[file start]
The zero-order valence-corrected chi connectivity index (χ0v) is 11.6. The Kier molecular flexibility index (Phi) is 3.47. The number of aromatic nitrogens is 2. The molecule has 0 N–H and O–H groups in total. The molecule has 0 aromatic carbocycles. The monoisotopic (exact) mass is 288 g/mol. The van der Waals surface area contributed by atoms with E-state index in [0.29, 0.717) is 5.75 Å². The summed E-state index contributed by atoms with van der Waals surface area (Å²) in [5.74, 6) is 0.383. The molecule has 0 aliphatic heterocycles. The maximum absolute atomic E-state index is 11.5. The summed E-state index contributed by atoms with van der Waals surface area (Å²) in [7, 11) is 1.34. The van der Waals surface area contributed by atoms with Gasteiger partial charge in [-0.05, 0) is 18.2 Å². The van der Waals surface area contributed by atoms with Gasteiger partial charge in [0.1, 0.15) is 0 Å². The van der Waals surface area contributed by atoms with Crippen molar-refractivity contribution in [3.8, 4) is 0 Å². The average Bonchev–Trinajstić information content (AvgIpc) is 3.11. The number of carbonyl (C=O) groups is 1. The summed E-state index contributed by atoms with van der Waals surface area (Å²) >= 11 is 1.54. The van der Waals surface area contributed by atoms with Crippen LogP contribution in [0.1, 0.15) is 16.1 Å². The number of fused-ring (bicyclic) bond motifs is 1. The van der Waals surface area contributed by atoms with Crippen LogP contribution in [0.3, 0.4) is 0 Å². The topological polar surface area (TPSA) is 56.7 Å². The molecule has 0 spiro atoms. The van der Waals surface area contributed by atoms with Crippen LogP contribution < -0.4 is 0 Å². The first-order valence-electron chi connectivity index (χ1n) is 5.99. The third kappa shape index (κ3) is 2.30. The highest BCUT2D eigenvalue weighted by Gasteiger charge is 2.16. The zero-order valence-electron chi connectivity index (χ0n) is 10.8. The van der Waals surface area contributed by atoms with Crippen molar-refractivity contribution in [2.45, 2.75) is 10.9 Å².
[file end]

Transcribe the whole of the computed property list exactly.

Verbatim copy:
The zero-order valence-corrected chi connectivity index (χ0v) is 11.6. The Kier molecular flexibility index (Phi) is 3.47. The number of aromatic nitrogens is 2. The molecule has 0 N–H and O–H groups in total. The molecule has 0 aromatic carbocycles. The monoisotopic (exact) mass is 288 g/mol. The van der Waals surface area contributed by atoms with E-state index in [0.29, 0.717) is 5.75 Å². The summed E-state index contributed by atoms with van der Waals surface area (Å²) in [5.74, 6) is 0.383. The molecule has 0 aliphatic heterocycles. The maximum absolute atomic E-state index is 11.5. The summed E-state index contributed by atoms with van der Waals surface area (Å²) in [7, 11) is 1.34. The van der Waals surface area contributed by atoms with Gasteiger partial charge in [-0.05, 0) is 18.2 Å². The van der Waals surface area contributed by atoms with Gasteiger partial charge in [0.1, 0.15) is 0 Å². The van der Waals surface area contributed by atoms with Crippen molar-refractivity contribution in [3.8, 4) is 0 Å². The average Bonchev–Trinajstić information content (AvgIpc) is 3.11. The number of carbonyl (C=O) groups is 1. The summed E-state index contributed by atoms with van der Waals surface area (Å²) >= 11 is 1.54. The van der Waals surface area contributed by atoms with Crippen LogP contribution in [0.1, 0.15) is 16.1 Å². The number of fused-ring (bicyclic) bond motifs is 1. The van der Waals surface area contributed by atoms with Crippen LogP contribution in [0.3, 0.4) is 0 Å². The topological polar surface area (TPSA) is 56.7 Å². The molecule has 0 spiro atoms. The van der Waals surface area contributed by atoms with Crippen LogP contribution < -0.4 is 0 Å². The first-order valence-electron chi connectivity index (χ1n) is 5.99. The third kappa shape index (κ3) is 2.30. The highest BCUT2D eigenvalue weighted by Gasteiger charge is 2.16. The zero-order valence-electron chi connectivity index (χ0n) is 10.8. The van der Waals surface area contributed by atoms with Crippen molar-refractivity contribution in [2.45, 2.75) is 10.9 Å².